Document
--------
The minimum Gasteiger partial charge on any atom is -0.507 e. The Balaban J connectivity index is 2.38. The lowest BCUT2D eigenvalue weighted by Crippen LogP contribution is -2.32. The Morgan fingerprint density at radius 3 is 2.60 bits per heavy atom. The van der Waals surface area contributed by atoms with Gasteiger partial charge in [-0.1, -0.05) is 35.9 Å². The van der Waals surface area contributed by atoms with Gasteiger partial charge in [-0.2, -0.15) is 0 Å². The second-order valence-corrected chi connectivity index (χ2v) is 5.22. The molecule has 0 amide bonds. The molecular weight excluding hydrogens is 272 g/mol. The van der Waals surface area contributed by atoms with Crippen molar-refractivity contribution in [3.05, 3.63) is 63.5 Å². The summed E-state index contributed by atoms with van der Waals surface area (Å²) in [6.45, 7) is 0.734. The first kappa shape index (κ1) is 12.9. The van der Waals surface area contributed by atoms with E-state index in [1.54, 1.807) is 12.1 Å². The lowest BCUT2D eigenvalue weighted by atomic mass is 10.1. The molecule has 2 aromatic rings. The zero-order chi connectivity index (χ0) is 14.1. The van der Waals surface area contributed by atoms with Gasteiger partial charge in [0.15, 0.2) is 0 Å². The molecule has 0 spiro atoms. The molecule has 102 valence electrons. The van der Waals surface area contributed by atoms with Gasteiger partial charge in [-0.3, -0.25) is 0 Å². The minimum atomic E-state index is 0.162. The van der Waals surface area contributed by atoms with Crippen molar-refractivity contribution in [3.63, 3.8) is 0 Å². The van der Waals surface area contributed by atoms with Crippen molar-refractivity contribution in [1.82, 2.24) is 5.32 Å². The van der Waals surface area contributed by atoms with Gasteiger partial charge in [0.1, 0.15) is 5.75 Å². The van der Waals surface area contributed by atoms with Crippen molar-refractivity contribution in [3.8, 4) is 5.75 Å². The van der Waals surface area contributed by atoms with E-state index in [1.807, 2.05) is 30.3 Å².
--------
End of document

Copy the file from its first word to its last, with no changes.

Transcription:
The minimum Gasteiger partial charge on any atom is -0.507 e. The Balaban J connectivity index is 2.38. The lowest BCUT2D eigenvalue weighted by Crippen LogP contribution is -2.32. The Morgan fingerprint density at radius 3 is 2.60 bits per heavy atom. The van der Waals surface area contributed by atoms with Gasteiger partial charge in [-0.1, -0.05) is 35.9 Å². The van der Waals surface area contributed by atoms with Gasteiger partial charge in [-0.2, -0.15) is 0 Å². The second-order valence-corrected chi connectivity index (χ2v) is 5.22. The molecule has 0 amide bonds. The molecular weight excluding hydrogens is 272 g/mol. The van der Waals surface area contributed by atoms with Crippen molar-refractivity contribution in [3.05, 3.63) is 63.5 Å². The summed E-state index contributed by atoms with van der Waals surface area (Å²) in [6.45, 7) is 0.734. The first kappa shape index (κ1) is 12.9. The van der Waals surface area contributed by atoms with E-state index in [1.54, 1.807) is 12.1 Å². The lowest BCUT2D eigenvalue weighted by atomic mass is 10.1. The molecule has 2 aromatic rings. The zero-order chi connectivity index (χ0) is 14.1. The van der Waals surface area contributed by atoms with Gasteiger partial charge in [0.15, 0.2) is 0 Å². The molecule has 0 spiro atoms. The molecule has 102 valence electrons. The van der Waals surface area contributed by atoms with Gasteiger partial charge in [-0.3, -0.25) is 0 Å². The minimum atomic E-state index is 0.162. The van der Waals surface area contributed by atoms with Crippen molar-refractivity contribution in [3.63, 3.8) is 0 Å². The van der Waals surface area contributed by atoms with Crippen molar-refractivity contribution in [1.82, 2.24) is 5.32 Å². The van der Waals surface area contributed by atoms with Gasteiger partial charge in [0.1, 0.15) is 5.75 Å². The van der Waals surface area contributed by atoms with Crippen molar-refractivity contribution in [3.8, 4) is 5.75 Å². The van der Waals surface area contributed by atoms with E-state index in [1.807, 2.05) is 30.3 Å².